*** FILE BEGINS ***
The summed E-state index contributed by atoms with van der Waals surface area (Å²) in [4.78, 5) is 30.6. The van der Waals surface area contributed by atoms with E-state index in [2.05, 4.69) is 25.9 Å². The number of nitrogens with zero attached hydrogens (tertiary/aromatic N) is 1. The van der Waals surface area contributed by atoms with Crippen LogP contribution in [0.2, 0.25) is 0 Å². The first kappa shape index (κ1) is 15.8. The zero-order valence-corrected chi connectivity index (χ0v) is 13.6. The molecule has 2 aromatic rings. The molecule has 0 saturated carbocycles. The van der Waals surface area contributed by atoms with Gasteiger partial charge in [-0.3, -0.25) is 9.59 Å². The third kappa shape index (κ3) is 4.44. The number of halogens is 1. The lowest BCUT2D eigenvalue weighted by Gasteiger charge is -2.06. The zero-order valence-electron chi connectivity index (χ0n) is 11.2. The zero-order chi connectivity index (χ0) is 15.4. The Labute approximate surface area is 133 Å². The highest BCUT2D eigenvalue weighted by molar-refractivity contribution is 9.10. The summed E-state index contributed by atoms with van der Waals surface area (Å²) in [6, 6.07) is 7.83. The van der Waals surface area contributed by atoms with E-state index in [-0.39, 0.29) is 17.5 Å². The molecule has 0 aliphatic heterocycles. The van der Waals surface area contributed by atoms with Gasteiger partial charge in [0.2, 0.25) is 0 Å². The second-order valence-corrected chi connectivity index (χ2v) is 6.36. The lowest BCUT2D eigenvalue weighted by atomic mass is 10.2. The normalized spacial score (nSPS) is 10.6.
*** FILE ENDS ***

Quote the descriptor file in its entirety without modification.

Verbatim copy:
The summed E-state index contributed by atoms with van der Waals surface area (Å²) in [4.78, 5) is 30.6. The van der Waals surface area contributed by atoms with E-state index in [2.05, 4.69) is 25.9 Å². The number of nitrogens with zero attached hydrogens (tertiary/aromatic N) is 1. The van der Waals surface area contributed by atoms with Crippen LogP contribution in [0.2, 0.25) is 0 Å². The first kappa shape index (κ1) is 15.8. The zero-order valence-corrected chi connectivity index (χ0v) is 13.6. The molecule has 2 aromatic rings. The molecule has 0 saturated carbocycles. The van der Waals surface area contributed by atoms with Gasteiger partial charge in [-0.3, -0.25) is 9.59 Å². The third kappa shape index (κ3) is 4.44. The number of halogens is 1. The lowest BCUT2D eigenvalue weighted by Gasteiger charge is -2.06. The zero-order valence-electron chi connectivity index (χ0n) is 11.2. The zero-order chi connectivity index (χ0) is 15.4. The Labute approximate surface area is 133 Å². The highest BCUT2D eigenvalue weighted by molar-refractivity contribution is 9.10. The summed E-state index contributed by atoms with van der Waals surface area (Å²) in [6, 6.07) is 7.83. The van der Waals surface area contributed by atoms with E-state index in [-0.39, 0.29) is 17.5 Å². The molecule has 0 aliphatic heterocycles. The van der Waals surface area contributed by atoms with Gasteiger partial charge in [0.2, 0.25) is 0 Å². The second-order valence-corrected chi connectivity index (χ2v) is 6.36. The lowest BCUT2D eigenvalue weighted by atomic mass is 10.2. The normalized spacial score (nSPS) is 10.6.